After two huge earthquakes, these Ridgecrest residents are afraid to go back into their house
Matt and Denise Warren sat on the curb in front of their home on West Dolphin Avenue as they petted Hallie, a 4-year old lab.
They feared going inside their home because of so many aftershocks.
On Wednesday, the couple took their camper to a friend’s property to stay the night in the desert after driving all around.
They had returned home Friday and opened the garage. That’s when the 7.1 quake struck.
He said Thursday’s quake cannot quake cannot be compared to last night.
“I immediately shot out of the garage,” Matt Warren said. “I stood at the end of the driveway and held on the stop sign. The house was rolling and making noises. It was loud.”
“I grabbed the dog, who was shaking like nuts,” Denise Warren said. “We were scared.”
Once the shaking stopped, cars were racing to get out of the neighborhood and weren’t stopping at stop signs, he said. “We knew it was time to get out of here. This was more like a roll with a jarring at the end.”
The mine superintendent and escrow agent said they’re still afraid to enter the house because of aftershocks.
“Hallie freaks out if you try taking her in. She does nothing but shake,” Denise Warren said.
“These aftershocks put you on edge,” he said. “I don’t know what we’re going to do.”
After looking through the door, Denise Warren said cupboards opened up and some trinkets fell on the floor, but she couldn’t find widespread damage.
The couple said it’s time for them to move out of this military and mining town filled with single-family homes on wide lots. Ford and Chevy trucks, along with recreational vehicles, are found on most streets.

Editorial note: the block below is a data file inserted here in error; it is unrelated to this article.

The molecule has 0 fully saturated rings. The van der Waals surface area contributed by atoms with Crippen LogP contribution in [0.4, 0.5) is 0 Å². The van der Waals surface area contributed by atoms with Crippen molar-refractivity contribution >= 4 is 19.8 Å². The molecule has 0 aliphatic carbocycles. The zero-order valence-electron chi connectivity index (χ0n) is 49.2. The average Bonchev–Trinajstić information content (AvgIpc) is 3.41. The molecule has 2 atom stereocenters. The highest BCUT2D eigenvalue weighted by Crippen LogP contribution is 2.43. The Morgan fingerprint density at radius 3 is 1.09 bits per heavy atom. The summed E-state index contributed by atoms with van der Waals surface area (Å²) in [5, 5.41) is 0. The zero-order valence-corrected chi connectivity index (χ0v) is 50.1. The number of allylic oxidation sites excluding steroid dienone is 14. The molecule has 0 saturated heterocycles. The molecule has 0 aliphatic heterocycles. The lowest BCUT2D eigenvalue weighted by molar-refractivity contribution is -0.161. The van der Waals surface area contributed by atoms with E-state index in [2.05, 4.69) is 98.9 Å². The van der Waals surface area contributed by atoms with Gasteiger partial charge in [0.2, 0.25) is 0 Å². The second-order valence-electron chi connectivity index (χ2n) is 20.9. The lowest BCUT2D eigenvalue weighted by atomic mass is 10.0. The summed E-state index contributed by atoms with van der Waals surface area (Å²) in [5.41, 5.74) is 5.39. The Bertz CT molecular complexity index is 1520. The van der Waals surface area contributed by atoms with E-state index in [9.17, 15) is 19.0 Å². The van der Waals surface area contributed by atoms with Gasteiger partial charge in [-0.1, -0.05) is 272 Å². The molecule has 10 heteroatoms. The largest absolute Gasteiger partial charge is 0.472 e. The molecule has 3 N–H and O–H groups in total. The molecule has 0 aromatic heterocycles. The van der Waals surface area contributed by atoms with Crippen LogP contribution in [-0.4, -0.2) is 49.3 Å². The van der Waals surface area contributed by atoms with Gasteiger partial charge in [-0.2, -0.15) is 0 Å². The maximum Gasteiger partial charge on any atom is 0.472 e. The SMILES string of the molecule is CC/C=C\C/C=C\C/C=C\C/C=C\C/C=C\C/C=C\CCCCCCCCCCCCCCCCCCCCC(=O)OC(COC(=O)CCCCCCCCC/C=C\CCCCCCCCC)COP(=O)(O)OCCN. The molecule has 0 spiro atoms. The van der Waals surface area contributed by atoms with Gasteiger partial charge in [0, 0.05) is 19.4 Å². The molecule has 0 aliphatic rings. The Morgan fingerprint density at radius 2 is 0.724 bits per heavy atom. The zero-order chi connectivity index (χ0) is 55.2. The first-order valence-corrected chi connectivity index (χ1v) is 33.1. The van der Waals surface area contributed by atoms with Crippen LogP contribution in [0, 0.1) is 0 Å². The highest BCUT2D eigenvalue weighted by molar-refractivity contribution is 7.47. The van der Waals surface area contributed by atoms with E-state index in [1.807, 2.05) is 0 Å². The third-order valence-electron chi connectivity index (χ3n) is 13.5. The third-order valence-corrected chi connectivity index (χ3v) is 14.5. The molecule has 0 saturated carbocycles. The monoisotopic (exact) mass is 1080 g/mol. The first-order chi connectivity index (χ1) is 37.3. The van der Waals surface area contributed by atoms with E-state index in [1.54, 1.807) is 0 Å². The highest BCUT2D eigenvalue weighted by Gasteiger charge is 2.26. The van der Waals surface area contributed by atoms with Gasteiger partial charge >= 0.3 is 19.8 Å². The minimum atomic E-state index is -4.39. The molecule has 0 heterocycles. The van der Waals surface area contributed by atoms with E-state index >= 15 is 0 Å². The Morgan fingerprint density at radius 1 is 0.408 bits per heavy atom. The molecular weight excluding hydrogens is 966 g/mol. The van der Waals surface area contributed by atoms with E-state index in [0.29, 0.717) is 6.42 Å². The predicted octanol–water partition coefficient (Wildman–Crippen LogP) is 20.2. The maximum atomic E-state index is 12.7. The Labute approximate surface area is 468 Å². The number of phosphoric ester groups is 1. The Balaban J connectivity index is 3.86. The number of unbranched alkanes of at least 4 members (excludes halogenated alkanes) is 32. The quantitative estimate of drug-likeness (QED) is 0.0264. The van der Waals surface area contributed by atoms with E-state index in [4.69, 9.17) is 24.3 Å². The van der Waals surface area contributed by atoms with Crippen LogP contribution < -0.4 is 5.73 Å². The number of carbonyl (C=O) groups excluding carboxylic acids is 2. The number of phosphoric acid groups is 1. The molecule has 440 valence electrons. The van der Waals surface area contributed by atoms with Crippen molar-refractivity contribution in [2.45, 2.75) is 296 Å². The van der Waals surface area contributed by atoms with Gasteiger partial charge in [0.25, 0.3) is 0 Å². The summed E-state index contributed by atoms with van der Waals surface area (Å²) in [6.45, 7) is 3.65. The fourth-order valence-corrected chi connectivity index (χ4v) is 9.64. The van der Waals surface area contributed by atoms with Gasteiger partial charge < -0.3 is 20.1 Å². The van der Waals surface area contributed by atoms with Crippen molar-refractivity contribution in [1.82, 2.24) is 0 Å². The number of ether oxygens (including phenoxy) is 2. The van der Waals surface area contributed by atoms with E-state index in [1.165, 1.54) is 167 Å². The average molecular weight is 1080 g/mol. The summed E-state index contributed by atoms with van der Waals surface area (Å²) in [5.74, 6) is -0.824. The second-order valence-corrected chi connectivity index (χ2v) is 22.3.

After living here for 20 years, Matt Warren said the couple can’t stay and deal with the aftershocks predicted to last a year or longer.
“We’ve been wanting to get out of here anyhow,” he said . “The time is right.”
Denise Warren called Ridgecrest a “tight-knit community where neighbors look out for each other.”
Employers, she said, have been telling workers to stay home and remain safe.
“As people were leaving last night, they stopped to ask if we were all right,” she said, petting Hallie, who was shaking.
She predicted the earthquakes will damage the real estate market, adding: “It might be hard to sell a house now.”
Matt Warren said his camper is filled with water and food and still hooked to his truck.
“I bet we’ll be in the trailer tonight,” he said. “I’m on pins and needles.”
Several miles away, fire vehicles and utility trucks are staging at the Desert Empire Fairgrounds. Crews from Los Angeles, Orange County, Fresno and the Governor’s Office of Emergency Services were unloading equipment and waiting to see if they would be dispatched across the city.
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